HYDE PARK — Controversial author and filmmaker Sam Greenlee Jr. will be remembered Friday at the DuSable Museum of African American History.
Greenlee, who spent most of his life in Woodlawn, died on May 19 at his home at 61st Street and Kenwood Avenue.
A memorial service for Greenlee will start at 6:30 p.m. at the DuSable Museum, 740 E. 56th Place.
Greenlee is best known for the book and film “The Spook Who Sat by the Door,” about a black CIA agent who becomes disillusioned with the agency and drops out to train black radicals in Chicago with the CIA’s own methods. The book was published in 1969, and the film debuted in 1973.
“I was just a teenager when he cast me in the film,” said Pemon Rami, who played the drug dealer Shorty Duncan, whose murder sparks a riot in the story.
Rami, who now works at the DuSable Museum, said he knew Greenlee for 46 years and never saw the filmmaker turn to bitterness, even when rumors started that the FBI was systematically having copies of the film destroyed after its release in 1973.
“A lot of people in the film never ended up working again, Sam never made a movie again,” Rami said. “He ended up having to drive a taxi and taking odd jobs.”
Even the curious could only see the film by tracking down a bootleg until 2004. The film was not available in the United States until 2004, when it was released on DVD after a long-hidden copy of the movie was discovered mislabeled in a film canister.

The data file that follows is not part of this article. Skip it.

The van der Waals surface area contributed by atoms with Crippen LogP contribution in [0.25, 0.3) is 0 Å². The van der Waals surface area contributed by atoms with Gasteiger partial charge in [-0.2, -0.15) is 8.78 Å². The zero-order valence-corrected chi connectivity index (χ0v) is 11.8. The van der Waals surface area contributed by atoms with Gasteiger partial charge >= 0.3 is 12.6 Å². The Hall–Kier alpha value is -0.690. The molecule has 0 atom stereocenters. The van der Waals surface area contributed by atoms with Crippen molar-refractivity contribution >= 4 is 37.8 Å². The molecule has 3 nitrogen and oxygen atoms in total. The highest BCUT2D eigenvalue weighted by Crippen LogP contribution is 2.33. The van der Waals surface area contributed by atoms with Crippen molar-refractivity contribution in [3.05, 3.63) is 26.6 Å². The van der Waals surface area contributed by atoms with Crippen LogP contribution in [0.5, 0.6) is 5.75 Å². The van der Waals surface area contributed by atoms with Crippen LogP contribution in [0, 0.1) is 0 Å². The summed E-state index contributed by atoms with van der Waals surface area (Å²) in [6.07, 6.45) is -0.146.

Tim Reid, the actor who discovered the copy of the film, will be among those honoring Greenlee at the DuSable Museum. He will show a video tribute to Greenlee.
Greenlee’s cousin, blues singer Nikki Greenlee, will perform and authors and friends of Greenlee will share memories.
The museum will also screen portions of films Greenlee shot, but never released, including a short documentary about his brother.
“It’s going to be a celebration as much as is humanly possible,” Rami said.
“The Spook Who Sat by the Door” will be screened at 7 p.m. Thursday at Chatham 14 Theaters, 210 W. 87th St.